Study Finds Drivers Less Likely to Stop at Orlando Crosswalks
While the Best Foot Forward campaign launched last summer has made some progress, a recent study conducted by MetroPlan Orlando indicates that much work remains in order to make Orlando roadways safer for pedestrians. Area law enforcement officials and pedestrian safety advocates launched the campaign in response to the Orlando metropolitan area’s reputation as being the most dangerous place in the country for pedestrians. High-profile signage and police stings at pedestrian crosswalks has had some impact on getting drivers to stop for pedestrians at crosswalks, especially at intersections where the speed limit is 35 mph or less.
MetroPlan Orlando monitored 30 intersections throughout our area and found that a third of drivers stopped for pedestrians in crosswalks on roads with posted speed limits of 35 mph or less, up sharply from 9 percent before the campaign began. However, they found that on roads with higher speed limits, only 5 percent of drivers stopped at crosswalks, compared with a shocking 1 percent before the campaign.
Mighk Wilson, a smart-growth planner at MetroPlan Orlando, said that on roads with higher speeds limits, drivers do not anticipate having to stop for a single pedestrian waiting at a crosswalk. He said this is especially true on larger roads with six or more lanes, such as Universal Boulevard, Orange Blossom Trail and State Road 436.
As a driver, "you’re looking farther down the road and tending to screen out smaller things," said Wilson.
Wilson said that drivers are also reluctant to slow down and stop at crosswalks for fear that they will be rear-ended by another driver.
Audrey Adams is a 56-year-old commercial-printing saleswoman who drives all over Central Florida for her business. She says that she was very concerned about being struck from behind by another driver after she recently stopped at a crosswalk and saw drivers swerve around her car and keep going despite the fact that there was a pedestrian at the crosswalk waiting to get across the road.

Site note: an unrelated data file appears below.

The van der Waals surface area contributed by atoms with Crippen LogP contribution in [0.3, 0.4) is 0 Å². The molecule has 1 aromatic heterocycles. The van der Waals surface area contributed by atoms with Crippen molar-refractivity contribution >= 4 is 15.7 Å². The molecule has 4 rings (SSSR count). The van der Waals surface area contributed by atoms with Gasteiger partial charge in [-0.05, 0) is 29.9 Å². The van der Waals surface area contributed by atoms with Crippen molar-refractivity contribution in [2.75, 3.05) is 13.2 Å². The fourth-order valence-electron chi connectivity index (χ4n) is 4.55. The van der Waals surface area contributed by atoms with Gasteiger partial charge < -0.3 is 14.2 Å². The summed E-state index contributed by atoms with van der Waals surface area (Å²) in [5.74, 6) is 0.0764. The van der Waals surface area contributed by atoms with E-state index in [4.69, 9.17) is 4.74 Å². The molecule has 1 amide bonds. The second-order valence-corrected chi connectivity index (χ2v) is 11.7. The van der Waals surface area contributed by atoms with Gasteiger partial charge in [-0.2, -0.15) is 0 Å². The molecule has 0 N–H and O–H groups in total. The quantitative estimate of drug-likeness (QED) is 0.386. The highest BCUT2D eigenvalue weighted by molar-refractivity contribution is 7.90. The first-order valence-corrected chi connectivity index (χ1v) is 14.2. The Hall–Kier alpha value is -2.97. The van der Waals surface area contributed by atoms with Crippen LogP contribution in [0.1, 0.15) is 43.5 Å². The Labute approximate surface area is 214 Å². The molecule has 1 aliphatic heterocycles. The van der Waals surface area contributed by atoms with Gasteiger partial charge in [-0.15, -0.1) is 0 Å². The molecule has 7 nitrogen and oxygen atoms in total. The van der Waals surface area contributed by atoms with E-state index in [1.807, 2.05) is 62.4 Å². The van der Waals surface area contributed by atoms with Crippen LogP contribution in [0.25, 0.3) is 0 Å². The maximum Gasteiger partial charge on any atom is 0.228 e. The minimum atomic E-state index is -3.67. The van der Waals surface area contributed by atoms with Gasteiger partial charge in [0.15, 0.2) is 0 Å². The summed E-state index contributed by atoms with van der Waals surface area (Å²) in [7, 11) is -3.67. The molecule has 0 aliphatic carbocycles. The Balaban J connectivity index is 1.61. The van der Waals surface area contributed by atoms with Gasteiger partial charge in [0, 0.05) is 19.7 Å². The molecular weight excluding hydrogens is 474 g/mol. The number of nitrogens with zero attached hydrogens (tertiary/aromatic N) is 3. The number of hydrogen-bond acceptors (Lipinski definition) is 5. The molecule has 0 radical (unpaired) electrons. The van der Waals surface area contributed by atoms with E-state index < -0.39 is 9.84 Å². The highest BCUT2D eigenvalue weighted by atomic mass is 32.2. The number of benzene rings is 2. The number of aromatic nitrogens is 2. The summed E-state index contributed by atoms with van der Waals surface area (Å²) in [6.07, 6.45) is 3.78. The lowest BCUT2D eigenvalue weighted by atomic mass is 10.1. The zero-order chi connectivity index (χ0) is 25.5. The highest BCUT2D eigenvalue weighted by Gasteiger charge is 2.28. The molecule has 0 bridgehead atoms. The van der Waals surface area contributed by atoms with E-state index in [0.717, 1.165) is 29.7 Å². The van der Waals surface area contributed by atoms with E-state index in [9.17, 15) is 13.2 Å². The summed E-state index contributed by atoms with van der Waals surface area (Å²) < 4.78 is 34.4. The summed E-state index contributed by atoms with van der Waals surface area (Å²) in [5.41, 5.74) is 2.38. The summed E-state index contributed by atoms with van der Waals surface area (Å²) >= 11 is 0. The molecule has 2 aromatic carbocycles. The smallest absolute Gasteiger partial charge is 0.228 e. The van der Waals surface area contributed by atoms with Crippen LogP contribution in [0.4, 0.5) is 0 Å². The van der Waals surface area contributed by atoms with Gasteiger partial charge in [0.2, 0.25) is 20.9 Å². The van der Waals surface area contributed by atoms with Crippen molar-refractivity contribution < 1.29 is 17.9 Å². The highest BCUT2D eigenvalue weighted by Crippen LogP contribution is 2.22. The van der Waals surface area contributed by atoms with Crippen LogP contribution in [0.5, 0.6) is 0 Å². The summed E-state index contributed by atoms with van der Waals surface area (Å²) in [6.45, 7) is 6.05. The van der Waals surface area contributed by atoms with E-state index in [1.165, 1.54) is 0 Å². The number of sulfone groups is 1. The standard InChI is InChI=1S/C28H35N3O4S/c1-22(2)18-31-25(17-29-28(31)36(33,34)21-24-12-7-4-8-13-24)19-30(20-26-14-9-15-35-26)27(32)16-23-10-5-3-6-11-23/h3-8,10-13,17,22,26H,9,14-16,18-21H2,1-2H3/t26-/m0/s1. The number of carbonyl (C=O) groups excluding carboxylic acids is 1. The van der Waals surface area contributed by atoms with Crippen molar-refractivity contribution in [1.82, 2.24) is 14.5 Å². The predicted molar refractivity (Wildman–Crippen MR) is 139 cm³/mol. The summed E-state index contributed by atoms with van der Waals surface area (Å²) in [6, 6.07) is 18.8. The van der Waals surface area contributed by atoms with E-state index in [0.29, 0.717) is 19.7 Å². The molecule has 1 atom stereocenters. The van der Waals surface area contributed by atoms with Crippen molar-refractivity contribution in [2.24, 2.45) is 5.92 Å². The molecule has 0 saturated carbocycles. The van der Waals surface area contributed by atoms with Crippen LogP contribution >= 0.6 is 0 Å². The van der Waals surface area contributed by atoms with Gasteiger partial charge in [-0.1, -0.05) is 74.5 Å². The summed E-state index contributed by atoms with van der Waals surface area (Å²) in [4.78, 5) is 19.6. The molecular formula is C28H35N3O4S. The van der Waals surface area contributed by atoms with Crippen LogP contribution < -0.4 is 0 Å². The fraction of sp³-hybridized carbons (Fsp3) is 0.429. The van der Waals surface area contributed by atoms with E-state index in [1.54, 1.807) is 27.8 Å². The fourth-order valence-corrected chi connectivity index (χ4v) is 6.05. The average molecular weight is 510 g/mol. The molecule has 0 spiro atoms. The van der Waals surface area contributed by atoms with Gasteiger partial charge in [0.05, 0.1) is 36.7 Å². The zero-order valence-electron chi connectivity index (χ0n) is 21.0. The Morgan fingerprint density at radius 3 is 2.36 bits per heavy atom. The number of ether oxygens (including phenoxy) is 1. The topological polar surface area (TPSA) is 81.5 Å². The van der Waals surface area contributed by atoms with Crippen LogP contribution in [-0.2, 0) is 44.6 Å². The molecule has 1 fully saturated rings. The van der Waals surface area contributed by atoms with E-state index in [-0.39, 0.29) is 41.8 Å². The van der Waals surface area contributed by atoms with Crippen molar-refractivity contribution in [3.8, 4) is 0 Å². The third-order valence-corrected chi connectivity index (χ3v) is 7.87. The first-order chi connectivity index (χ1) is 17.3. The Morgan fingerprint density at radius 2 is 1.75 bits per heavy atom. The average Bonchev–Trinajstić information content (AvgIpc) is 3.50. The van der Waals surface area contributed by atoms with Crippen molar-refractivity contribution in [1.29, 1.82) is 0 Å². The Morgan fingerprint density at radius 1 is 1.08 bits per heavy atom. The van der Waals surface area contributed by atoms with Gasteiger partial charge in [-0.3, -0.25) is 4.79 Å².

"All I could do was look in my rearview mirror and see whether they were going to miss," Adams said.
James O. Cunningham is one of many Orlando pedestrian accident attorneys who are very concerned about pedestrian safety. He is especially troubled by a recent report that said that an average of two pedestrians are struck and injured by vehicles every day in Orange, Seminole and Osceola Counties. An average of one person every week dies in pedestrian accidents in our area. Mr. Cunningham asks drivers, pedestrians and bicyclists to exercise extra care at crosswalks and urges drivers to slow down and emphasize safety over all other concerns. If you have been injured in a pedestrian accident and would like to speak with an experienced Orlando personal injury lawyer, call Mr. Cunningham today at 800-425-2004.
James O. Cunningham
Since 1977, personal injury lawyer James Cunningham has provided effective legal advocacy to people who are injured through the negligent actions of another person or entity throughout the Central Florida area. He fights to obtain recoveries for his clients’ physical and emotional pain and suffering and pursues his clients’ personal injury cases with a commitment to excellence and impeccable preparation.
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